A common myth is that there are thousands and thousands of “nine month”or “late-term” abortions every year in the United States.In fact, every time I write on the subject I get comments like this one, regarding “partial birth abortion,”


or this one regarding abortions at term.


Fortunately there is actual data to tell us how many abortions are performed every year and at what gestational age. And no, we don’t get this data from ex-employees or YouTube, we can get it from the Centers for Disease Control. I will assume for these purposes that late-term means at or after 24 weeks (i.e. after viability). And as an aside the “Planned Parenthood video” that showed a delivery looked like a premature non-viable delivery, a far cry from term or “nine months” with no evidence at all to suggest it was an abortion.

Seven states and the District of Columbia currently have no gestational age limit for abortion. It would then only be in these states that post viability abortions would be happening. Other states do have some exemptions, for example Arkansas and Utah allow later abortions in cases of rape or incest, and some states have later-term exceptions for lethal anomalies (obviously a fetus with a lethal abnormality isn’t viable). I am not going to include those as gathering the data seems impossible as the CDC reporting doesn’t include a reason for the termination and doesn’t have a post 24 week category. For those with issues over terminations for lethal anomalies (for example anecephaly or holoprosencephaly) I will assume you also have an issue with the daily practice of not resuscitating non viable births.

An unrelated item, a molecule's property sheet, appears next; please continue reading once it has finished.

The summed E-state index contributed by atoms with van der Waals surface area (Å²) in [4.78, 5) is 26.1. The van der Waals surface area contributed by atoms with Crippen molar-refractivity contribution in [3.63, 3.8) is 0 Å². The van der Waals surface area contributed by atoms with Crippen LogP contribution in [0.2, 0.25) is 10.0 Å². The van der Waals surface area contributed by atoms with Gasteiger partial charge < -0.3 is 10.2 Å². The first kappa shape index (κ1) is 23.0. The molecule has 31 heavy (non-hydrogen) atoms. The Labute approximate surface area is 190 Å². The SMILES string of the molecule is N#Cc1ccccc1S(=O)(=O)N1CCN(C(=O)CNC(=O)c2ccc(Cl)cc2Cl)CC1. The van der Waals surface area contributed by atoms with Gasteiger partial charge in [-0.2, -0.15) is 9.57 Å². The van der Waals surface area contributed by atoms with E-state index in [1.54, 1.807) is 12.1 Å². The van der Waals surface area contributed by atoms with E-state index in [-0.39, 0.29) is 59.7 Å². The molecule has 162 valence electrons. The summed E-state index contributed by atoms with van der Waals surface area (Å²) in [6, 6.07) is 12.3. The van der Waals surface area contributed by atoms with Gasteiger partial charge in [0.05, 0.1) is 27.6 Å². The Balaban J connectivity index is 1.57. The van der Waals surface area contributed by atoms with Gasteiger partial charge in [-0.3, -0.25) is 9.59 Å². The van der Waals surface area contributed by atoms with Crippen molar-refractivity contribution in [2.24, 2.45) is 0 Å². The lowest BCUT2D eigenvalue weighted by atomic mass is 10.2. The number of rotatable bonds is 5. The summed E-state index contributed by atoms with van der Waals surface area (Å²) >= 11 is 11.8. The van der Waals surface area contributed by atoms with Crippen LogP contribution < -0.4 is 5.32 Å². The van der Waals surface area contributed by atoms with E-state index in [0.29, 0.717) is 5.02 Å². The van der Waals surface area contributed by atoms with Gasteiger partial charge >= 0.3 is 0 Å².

We are supposed to believe that the abortions “on YouTube” and in the “ninth month” are normal pregnancies or pregnancies with very little that is wrong and that there are lots of them. Right up to the due date. If abortions for non lethal anomalies are happening after 23 weeks and 6 days they will be happening in the states with no restrictions. So I looked at the CDC data and pulled the number of procedures at or after 21 weeks for the States that have no gestational age limit (the data isn’t broken down any further). There was no 2012 data for D.C. and New Hampshire as they either did not report, did not report by gestational age, or did not meet reporting standards (not possible to know). For D.C. and New Hampshire I went back to 2009 and also looked up all the clinics to find the gestational age limits to try to get at least some data.

This is what I found for 2012, the last year with published data:

State Number abortions ≥21 weeks, 2012
Alaska 0
Colorado 87
DC Not reported, I assume 0 as 1 clinic offers up to 26 weeks and 0 ≥21 week terminations reported in 2011, 2010, 2009
New Hampshire Not reported, likely 0

Although not reported in 2011, 2010, and 2009 there are only 3 clinics in the state and only one offers 2nd trimester procedures

New Jersey 734
New Mexico 191
Oregon 166


Vermont 8
Total 1,186

West Virginia and Mississippi didn’t have gestational age limits in 2012 although they do now so I didn’t include them as neither reported abortions at or after 21 weeks in 2012 so it’s a bit moot. Oregon does not appear to have a practitioner specializing in later term abortions, although abortion data from the State is hard to get. Only one clinic does abortions up to 24 weeks. There may be some post 24 week procedures at hospitals in Oregon, but likely less than the other states.